Ruins of Tiddis
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Tiddis (called even Castellum Tidditanorum or Tiddi) was a Roman city that depended on Cirta. It was located on the territory of the current commune of Bni Hamden in the Constantine Province of eastern Algeria.
Today Tiddis is an authentic Roman site called Res eddar or the "peak of the House" located in the Gorge of the Khreneg, just north of Cirta. It marks the presence of a Roman civilization through rock art inscriptions and Roman pottery.
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This prosperous town, established on a plateau, had a monumental gate, baths, industrial facilities (tanneries), a sanctuary to Mithras dating back to the 4th century BC, and also a Christian chapel.
The native town became Romanized just like the other towns near Cirta. Today one can cross it by following the main street as it goes from a monumental portal up between the houses, passing by the forum, a small square, and the curia. From inscriptions one knows the magistrates and decurions of the castellum. It belonged to the colony of Cirta and, with the other colonies of Rusicade, Milev, and Chullu, formed part of the confederation of the IV colonies. Also among the public monuments cleared thus far are the public baths and cisterns (built by M. Cocceius Anicius Faustus in the middle of the 3d c. A.D.) and on top of the crag a Temple of Saturn (which produced a great number of stelae now in the Constantine Museum). On the slopes of the cliff one can see many houses and the remains of the original rampart of the castellum. The Lollii were one of the important families of the town. Their circular mausoleum can still be seen some kilometers to the N. The monument was erected by Lollius Urbicus, prefect of the city of Rome under Antoninus Pius. At the end of the 5th c. the town is known to have been the seat of a bishopric. Two Christian basilicas have been cleared. One was located at the entrance of the town; the other was in a more distant district and has been only partially cleared. — Perseus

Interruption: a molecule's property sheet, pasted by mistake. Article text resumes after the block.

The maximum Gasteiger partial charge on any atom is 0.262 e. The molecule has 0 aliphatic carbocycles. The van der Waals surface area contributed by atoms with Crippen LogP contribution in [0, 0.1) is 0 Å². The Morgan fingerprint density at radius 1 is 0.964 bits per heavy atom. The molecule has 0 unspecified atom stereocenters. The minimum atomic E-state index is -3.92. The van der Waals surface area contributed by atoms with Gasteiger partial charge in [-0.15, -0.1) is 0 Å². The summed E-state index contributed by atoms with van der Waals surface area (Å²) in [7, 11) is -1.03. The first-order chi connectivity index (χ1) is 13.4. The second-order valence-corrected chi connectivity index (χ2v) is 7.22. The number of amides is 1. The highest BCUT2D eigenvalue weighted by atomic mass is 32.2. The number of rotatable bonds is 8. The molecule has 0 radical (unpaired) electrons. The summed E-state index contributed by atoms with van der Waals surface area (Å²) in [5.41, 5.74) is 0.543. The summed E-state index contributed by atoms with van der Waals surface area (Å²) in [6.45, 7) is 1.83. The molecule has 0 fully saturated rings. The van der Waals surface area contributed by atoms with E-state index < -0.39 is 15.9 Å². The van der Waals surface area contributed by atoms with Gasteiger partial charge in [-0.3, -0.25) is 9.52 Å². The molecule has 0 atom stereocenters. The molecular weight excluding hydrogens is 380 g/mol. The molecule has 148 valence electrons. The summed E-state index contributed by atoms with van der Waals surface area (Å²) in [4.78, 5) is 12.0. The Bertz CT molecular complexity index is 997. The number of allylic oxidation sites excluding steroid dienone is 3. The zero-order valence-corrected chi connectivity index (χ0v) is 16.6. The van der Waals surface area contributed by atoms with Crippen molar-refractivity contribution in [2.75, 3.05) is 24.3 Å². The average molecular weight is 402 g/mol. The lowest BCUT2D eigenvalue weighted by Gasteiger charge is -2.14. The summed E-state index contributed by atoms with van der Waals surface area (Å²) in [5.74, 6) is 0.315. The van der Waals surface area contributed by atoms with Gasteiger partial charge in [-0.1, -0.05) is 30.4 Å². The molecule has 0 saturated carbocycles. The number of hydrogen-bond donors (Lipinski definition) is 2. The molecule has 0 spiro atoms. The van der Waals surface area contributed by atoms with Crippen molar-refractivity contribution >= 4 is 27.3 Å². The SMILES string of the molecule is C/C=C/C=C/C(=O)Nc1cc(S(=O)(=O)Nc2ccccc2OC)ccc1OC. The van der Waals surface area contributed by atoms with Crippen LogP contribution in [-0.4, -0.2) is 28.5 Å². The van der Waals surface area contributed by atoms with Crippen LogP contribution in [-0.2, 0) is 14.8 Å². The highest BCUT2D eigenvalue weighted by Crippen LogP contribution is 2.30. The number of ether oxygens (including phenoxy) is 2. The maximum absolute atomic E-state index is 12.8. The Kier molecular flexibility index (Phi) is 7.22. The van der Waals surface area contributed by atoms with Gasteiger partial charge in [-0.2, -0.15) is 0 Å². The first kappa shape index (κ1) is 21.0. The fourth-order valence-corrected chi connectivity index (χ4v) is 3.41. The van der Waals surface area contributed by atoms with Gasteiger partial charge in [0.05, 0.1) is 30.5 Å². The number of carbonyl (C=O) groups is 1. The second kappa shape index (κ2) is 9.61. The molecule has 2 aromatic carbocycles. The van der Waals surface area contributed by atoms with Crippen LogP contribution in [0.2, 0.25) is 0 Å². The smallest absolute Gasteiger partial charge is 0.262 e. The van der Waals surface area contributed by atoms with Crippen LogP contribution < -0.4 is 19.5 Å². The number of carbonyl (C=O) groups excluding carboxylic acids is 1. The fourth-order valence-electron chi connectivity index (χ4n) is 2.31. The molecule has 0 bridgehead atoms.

Castles and water tanks of all forms remind us that the city has gradually been abandoned because it lacked sources. One can admire the mausoleum that Quintus Lollius Urbicus, a native of Tiddis (and son of a romanised Berber landowner) who then became prefect of Rome.
Under Byzantine control Castellum Tidditanorum had two small churches and was the See of a Diocese. The Christian community probably disappeared with the Arab conquest in the second half of the 7th century, but some pottery remains showed the survival of a small village inside the ruins of Tiddis until the 9th century.
- Jérôme Carcopino, "Le travail archéologique en Algérie pendant la guerre (1939-1942)" in Comptes rendus des séances de l'Académie des Inscriptions et Belles-Lettres, Year 1942, Volume 86, Issue 4-6, p. 307
- Mounir Bouchenaki, ancient cities of Algeria, collection Art and Culture No. 12, Algiers, Ministry of Information and Culture, 1978 (114 p.) (ISBN 84-399-7904-5)
- Detailed map, showing the location of Castellum Tidditanorum just north of Roman Cirta
- Serge Lancel, the ancient Algeria, Editions Mengès, 2003, (ISBN 2-85620-431-7)
- André Berthier, Tiddis, cited ancient Numidia, les Belles lettres, 2000 Acad.
- André Berthier, the Numidia, Rome and the Maghreb, Ed.picard, 1981.
- André Berthier, R.S. Davis and c. Ogle, new research on the Bellum Jugurthinum, 2001.
- Perseus: Tiddis
- André Berthier, j. July, r. Charlier, the Bellum Jugurthinum of Sallust and the problem of Chen, R.S.A.C., 1949
- Tiddis, with some photos (in Italian)
- Andre Berthier. "Tiddis", Introduction
- Berthier, André. Tiddis. Antique Castellum Tidditanorum Academie des Belles lettres. Paris, 1951
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